Three environmental groups have submitted a letter to British Columbia Premier, Christy Clark, to ask the government to speed up the process of implementing the Great Bear Rainforest Agreement, which is meant to ensure 70 percent of old-growth forest is maintained.
“For the communities of the Great Bear Rainforest, a healthy economy depends on a healthy forest,” Valerie Langer, Senior Campaigner with ForestEthics, said in a press release. “British Columbians need the province to show leadership by following through on their commitments to protecting the forest and improving the lives of the people in the region.” Forestethics, along with Greenpeace and the Sierra Club, authored the letter.
Currently half of the old-growth forest is protected, but the groups say the government is lagging on designating the final 20 percent.
“The science is very clear that we need to protect about 70 per cent of the natural level of old-growth forest if we want to save the Great Bear Rainforest from inevitable decline,” said Eduardo Sousa, Senior Forests Campaigner with Greenpeace.
A government spokesperson responded that while they “support a quicker timeline” they must take into account other parties in the agreement.
“In March 2009, all parties agreed to a five-year implementation plan, so all parties, including Coastal First Nations and Nanwakolas Tribal Council would need to endorse an accelerated timeline,” the statement reads.
Although the agreement was set to be fulfilled by 2014, green groups would like to see it finished by next year before elections.
The Great Bear Rainforest Agreement was reached in 2006 between environmental groups, logging companies, indigenous people, and the Canadian government. The largest temperate rainforest in the world, the Great Bear Rainforest spreads over 16 million acres, and is home to the Kermode bear (Ursus americanus kermodei) a subspecies of black bear that occasionally sports all-white coats.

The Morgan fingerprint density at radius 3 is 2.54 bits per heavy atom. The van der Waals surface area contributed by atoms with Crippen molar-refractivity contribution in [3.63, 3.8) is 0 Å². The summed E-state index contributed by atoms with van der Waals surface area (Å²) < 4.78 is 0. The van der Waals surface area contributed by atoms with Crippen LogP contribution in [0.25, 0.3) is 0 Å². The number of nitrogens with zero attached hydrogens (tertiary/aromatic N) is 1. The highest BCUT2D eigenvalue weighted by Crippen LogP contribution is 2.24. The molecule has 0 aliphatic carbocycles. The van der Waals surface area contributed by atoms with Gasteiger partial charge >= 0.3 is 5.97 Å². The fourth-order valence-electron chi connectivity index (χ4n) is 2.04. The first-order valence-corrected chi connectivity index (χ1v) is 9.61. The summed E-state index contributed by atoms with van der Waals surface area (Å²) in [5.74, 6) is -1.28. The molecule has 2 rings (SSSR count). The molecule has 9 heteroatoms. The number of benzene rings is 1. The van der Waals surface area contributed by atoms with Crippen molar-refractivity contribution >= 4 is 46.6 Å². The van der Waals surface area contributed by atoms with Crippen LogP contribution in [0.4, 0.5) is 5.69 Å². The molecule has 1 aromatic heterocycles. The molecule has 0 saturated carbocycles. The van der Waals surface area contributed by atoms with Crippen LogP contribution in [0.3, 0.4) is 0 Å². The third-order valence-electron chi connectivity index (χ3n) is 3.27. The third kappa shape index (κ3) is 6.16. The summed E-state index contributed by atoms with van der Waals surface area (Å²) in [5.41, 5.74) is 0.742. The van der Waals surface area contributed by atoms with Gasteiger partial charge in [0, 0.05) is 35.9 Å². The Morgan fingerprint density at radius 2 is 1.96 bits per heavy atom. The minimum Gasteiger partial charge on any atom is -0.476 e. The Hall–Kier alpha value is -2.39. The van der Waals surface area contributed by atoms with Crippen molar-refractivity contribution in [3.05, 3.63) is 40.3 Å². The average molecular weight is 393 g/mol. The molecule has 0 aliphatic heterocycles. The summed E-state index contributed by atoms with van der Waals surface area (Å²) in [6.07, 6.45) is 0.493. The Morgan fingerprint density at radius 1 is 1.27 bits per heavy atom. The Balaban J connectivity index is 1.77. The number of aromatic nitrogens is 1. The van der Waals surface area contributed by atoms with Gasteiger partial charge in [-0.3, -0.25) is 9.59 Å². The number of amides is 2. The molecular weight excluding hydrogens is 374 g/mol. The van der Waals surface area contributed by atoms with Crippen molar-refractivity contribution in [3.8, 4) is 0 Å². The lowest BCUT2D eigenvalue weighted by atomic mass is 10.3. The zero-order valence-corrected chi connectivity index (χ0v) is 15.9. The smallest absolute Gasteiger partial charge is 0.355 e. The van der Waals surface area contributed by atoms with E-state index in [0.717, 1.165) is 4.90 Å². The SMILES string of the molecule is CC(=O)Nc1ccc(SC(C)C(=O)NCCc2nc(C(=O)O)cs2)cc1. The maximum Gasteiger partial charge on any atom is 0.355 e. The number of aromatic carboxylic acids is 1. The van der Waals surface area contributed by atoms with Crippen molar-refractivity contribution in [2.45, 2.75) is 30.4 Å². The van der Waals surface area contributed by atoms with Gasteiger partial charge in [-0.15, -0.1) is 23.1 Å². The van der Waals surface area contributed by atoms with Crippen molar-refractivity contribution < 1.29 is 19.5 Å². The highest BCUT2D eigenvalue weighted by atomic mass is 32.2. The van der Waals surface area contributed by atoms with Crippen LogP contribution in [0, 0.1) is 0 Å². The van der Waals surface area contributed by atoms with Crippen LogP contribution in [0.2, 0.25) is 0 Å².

In addition to logging, activists are fighting the Enbridge Northern Gateway Pipelines project in the forest. Supported by the Canadian government, the project would build two industrial pipelines through the forest to bring oil from Canada’s tar sands to its western coast for export to China. The scheme would also bring oil tankers to the pristine rainforest coastline. Last week over a thousand people rallied against the pipeline in the port town of Prince Rupert, which has a population of just under 13,000.
(11/07/2011) One year to the day before the 2012 US election, up to 12,000 activists encircled the White House to protest the Keystone XL pipeline, a proposed 1,700 mile pipeline that would carry oil from Canada’s infamous tar sands to the US and other foreign markets. Critics of the TransCanada pipeline have warned of potential spills in America’s heartland as well as the climate impacts of allowing more tar sands oil, which has a higher carbon footprint than conventional sources, into the US and other markets. The issue has galvanized climate and environmental activists in the US with the massive rally on Sunday preceded by civil disobedience actions in late summer that lead to the arrests of 1,253 people.
(01/23/2012) The economic crisis has pushed many nations to scramble for revenue and jobs in tight times, and the small Eastern European nation of Latvia is no different. Facing tough circumstances, the country turned to its most important and abundant natural resource: forests. The Latvian government accepted a new plan for the nation’s forests, which has resulted in logging at rates many scientists say are clearly unsustainable. In addition, researchers contend that the on-the-ground practices of state-owned timber giant, Latvijas Valsts meži (LVM), are hurting wildlife and destroying rare ecosystems.
(05/09/2011) The Canadian province of Alberta has suffered its worst oil spill in 35 years with 28,000 barrels of oil (over a million gallons) spilling from a ruptured pipeline operated by Plains Midstream Canada in the Canadian boreal forest. The spill has sullied wetlands near Peace River.